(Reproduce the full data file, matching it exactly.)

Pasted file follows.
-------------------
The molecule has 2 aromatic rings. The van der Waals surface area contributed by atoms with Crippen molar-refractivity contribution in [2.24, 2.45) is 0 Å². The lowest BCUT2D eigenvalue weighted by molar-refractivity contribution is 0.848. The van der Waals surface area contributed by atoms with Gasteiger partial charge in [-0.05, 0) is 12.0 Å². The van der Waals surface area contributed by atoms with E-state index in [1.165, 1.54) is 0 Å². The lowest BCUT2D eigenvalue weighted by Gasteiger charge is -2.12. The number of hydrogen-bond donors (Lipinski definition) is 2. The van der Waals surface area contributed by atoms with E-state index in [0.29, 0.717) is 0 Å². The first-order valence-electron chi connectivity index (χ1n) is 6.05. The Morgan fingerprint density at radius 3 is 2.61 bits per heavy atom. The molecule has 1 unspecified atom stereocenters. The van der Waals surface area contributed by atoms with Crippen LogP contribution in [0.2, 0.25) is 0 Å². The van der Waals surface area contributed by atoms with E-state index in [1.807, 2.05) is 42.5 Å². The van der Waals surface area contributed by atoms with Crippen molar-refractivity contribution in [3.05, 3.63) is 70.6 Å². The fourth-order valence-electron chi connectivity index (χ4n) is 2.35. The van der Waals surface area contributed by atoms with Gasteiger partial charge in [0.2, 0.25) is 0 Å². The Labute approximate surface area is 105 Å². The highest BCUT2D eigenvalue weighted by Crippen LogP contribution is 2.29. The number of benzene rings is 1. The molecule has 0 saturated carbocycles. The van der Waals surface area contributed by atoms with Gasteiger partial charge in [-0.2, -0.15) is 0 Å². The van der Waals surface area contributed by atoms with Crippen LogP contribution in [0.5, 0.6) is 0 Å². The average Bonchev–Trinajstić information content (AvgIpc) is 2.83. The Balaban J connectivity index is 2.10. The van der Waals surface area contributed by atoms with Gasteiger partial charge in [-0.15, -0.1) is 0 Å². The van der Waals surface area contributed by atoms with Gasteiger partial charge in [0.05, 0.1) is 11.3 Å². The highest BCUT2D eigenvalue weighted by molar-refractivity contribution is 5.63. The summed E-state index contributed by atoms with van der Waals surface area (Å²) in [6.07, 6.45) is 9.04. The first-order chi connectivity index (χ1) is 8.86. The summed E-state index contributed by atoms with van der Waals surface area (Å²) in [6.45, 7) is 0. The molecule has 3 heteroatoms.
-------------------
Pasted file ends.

The molecule has 2 aromatic rings. The van der Waals surface area contributed by atoms with Crippen molar-refractivity contribution in [2.24, 2.45) is 0 Å². The lowest BCUT2D eigenvalue weighted by molar-refractivity contribution is 0.848. The van der Waals surface area contributed by atoms with Gasteiger partial charge in [-0.05, 0) is 12.0 Å². The van der Waals surface area contributed by atoms with E-state index in [1.165, 1.54) is 0 Å². The lowest BCUT2D eigenvalue weighted by Gasteiger charge is -2.12. The number of hydrogen-bond donors (Lipinski definition) is 2. The van der Waals surface area contributed by atoms with E-state index in [0.29, 0.717) is 0 Å². The first-order valence-electron chi connectivity index (χ1n) is 6.05. The Morgan fingerprint density at radius 3 is 2.61 bits per heavy atom. The molecule has 1 unspecified atom stereocenters. The van der Waals surface area contributed by atoms with Crippen LogP contribution in [0.2, 0.25) is 0 Å². The van der Waals surface area contributed by atoms with E-state index in [1.807, 2.05) is 42.5 Å². The van der Waals surface area contributed by atoms with Crippen molar-refractivity contribution in [3.05, 3.63) is 70.6 Å². The fourth-order valence-electron chi connectivity index (χ4n) is 2.35. The van der Waals surface area contributed by atoms with Gasteiger partial charge in [0.2, 0.25) is 0 Å². The Labute approximate surface area is 105 Å². The highest BCUT2D eigenvalue weighted by Crippen LogP contribution is 2.29. The number of benzene rings is 1. The molecule has 0 saturated carbocycles. The van der Waals surface area contributed by atoms with Gasteiger partial charge in [-0.2, -0.15) is 0 Å². The van der Waals surface area contributed by atoms with Crippen LogP contribution in [0.5, 0.6) is 0 Å². The average Bonchev–Trinajstić information content (AvgIpc) is 2.83. The Balaban J connectivity index is 2.10. The van der Waals surface area contributed by atoms with Gasteiger partial charge in [-0.15, -0.1) is 0 Å². The van der Waals surface area contributed by atoms with Gasteiger partial charge in [0.05, 0.1) is 11.3 Å². The highest BCUT2D eigenvalue weighted by molar-refractivity contribution is 5.63. The summed E-state index contributed by atoms with van der Waals surface area (Å²) in [6.07, 6.45) is 9.04. The first-order chi connectivity index (χ1) is 8.86. The summed E-state index contributed by atoms with van der Waals surface area (Å²) in [6.45, 7) is 0. The molecule has 3 heteroatoms.